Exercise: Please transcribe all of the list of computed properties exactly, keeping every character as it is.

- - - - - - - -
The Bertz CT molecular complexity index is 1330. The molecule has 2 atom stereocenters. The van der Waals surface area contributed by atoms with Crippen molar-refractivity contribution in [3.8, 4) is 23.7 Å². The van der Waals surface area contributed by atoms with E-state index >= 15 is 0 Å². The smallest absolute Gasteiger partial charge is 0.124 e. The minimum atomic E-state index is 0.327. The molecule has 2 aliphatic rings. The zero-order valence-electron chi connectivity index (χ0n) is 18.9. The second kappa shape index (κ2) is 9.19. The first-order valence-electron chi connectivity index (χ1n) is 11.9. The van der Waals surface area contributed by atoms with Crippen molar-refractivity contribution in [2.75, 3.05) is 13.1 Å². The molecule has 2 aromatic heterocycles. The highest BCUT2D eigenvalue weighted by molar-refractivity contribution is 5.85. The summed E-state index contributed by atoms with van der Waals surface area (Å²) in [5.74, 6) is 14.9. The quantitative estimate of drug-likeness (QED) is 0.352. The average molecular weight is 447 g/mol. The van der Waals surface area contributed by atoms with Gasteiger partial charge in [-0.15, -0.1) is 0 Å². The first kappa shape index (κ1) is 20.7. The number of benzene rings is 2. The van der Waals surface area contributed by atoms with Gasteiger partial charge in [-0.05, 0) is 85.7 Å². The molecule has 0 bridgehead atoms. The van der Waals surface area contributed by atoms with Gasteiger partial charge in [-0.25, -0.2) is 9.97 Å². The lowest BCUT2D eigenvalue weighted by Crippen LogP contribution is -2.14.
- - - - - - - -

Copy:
The Bertz CT molecular complexity index is 1330. The molecule has 2 atom stereocenters. The van der Waals surface area contributed by atoms with Crippen molar-refractivity contribution in [3.8, 4) is 23.7 Å². The van der Waals surface area contributed by atoms with E-state index >= 15 is 0 Å². The smallest absolute Gasteiger partial charge is 0.124 e. The minimum atomic E-state index is 0.327. The molecule has 2 aliphatic rings. The zero-order valence-electron chi connectivity index (χ0n) is 18.9. The second kappa shape index (κ2) is 9.19. The first-order valence-electron chi connectivity index (χ1n) is 11.9. The van der Waals surface area contributed by atoms with Crippen molar-refractivity contribution in [2.75, 3.05) is 13.1 Å². The molecule has 2 aromatic heterocycles. The highest BCUT2D eigenvalue weighted by molar-refractivity contribution is 5.85. The summed E-state index contributed by atoms with van der Waals surface area (Å²) in [5.74, 6) is 14.9. The quantitative estimate of drug-likeness (QED) is 0.352. The average molecular weight is 447 g/mol. The van der Waals surface area contributed by atoms with Gasteiger partial charge in [-0.15, -0.1) is 0 Å². The first kappa shape index (κ1) is 20.7. The number of benzene rings is 2. The van der Waals surface area contributed by atoms with Gasteiger partial charge in [-0.05, 0) is 85.7 Å². The molecule has 0 bridgehead atoms. The van der Waals surface area contributed by atoms with Gasteiger partial charge in [-0.25, -0.2) is 9.97 Å². The lowest BCUT2D eigenvalue weighted by Crippen LogP contribution is -2.14.